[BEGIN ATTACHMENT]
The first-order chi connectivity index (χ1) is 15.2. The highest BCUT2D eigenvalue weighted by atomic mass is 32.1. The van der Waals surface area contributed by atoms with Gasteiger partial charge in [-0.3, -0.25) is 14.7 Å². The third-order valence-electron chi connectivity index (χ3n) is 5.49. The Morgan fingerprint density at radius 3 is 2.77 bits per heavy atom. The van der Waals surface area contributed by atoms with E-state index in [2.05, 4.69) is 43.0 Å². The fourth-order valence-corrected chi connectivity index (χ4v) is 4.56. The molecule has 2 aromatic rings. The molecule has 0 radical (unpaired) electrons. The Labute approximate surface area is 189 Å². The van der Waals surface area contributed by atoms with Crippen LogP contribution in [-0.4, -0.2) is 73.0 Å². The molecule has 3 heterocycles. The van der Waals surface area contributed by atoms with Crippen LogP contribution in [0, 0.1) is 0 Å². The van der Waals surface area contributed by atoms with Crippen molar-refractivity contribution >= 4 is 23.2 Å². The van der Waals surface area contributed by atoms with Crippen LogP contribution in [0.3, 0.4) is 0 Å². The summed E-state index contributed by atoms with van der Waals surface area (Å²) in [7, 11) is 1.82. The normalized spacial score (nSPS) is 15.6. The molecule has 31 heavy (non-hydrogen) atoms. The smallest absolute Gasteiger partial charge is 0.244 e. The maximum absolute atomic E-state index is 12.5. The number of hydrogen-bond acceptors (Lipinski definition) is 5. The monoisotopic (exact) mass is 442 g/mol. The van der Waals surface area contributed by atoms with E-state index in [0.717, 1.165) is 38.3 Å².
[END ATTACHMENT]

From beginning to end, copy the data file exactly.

The first-order chi connectivity index (χ1) is 15.2. The highest BCUT2D eigenvalue weighted by atomic mass is 32.1. The van der Waals surface area contributed by atoms with Gasteiger partial charge in [-0.3, -0.25) is 14.7 Å². The third-order valence-electron chi connectivity index (χ3n) is 5.49. The Morgan fingerprint density at radius 3 is 2.77 bits per heavy atom. The van der Waals surface area contributed by atoms with E-state index in [2.05, 4.69) is 43.0 Å². The fourth-order valence-corrected chi connectivity index (χ4v) is 4.56. The molecule has 2 aromatic rings. The molecule has 0 radical (unpaired) electrons. The Labute approximate surface area is 189 Å². The van der Waals surface area contributed by atoms with Crippen LogP contribution in [-0.4, -0.2) is 73.0 Å². The molecule has 3 heterocycles. The van der Waals surface area contributed by atoms with Crippen LogP contribution in [0, 0.1) is 0 Å². The van der Waals surface area contributed by atoms with Crippen molar-refractivity contribution >= 4 is 23.2 Å². The van der Waals surface area contributed by atoms with Crippen LogP contribution in [0.3, 0.4) is 0 Å². The summed E-state index contributed by atoms with van der Waals surface area (Å²) in [7, 11) is 1.82. The normalized spacial score (nSPS) is 15.6. The molecule has 31 heavy (non-hydrogen) atoms. The smallest absolute Gasteiger partial charge is 0.244 e. The maximum absolute atomic E-state index is 12.5. The number of hydrogen-bond acceptors (Lipinski definition) is 5. The monoisotopic (exact) mass is 442 g/mol. The van der Waals surface area contributed by atoms with E-state index in [0.717, 1.165) is 38.3 Å².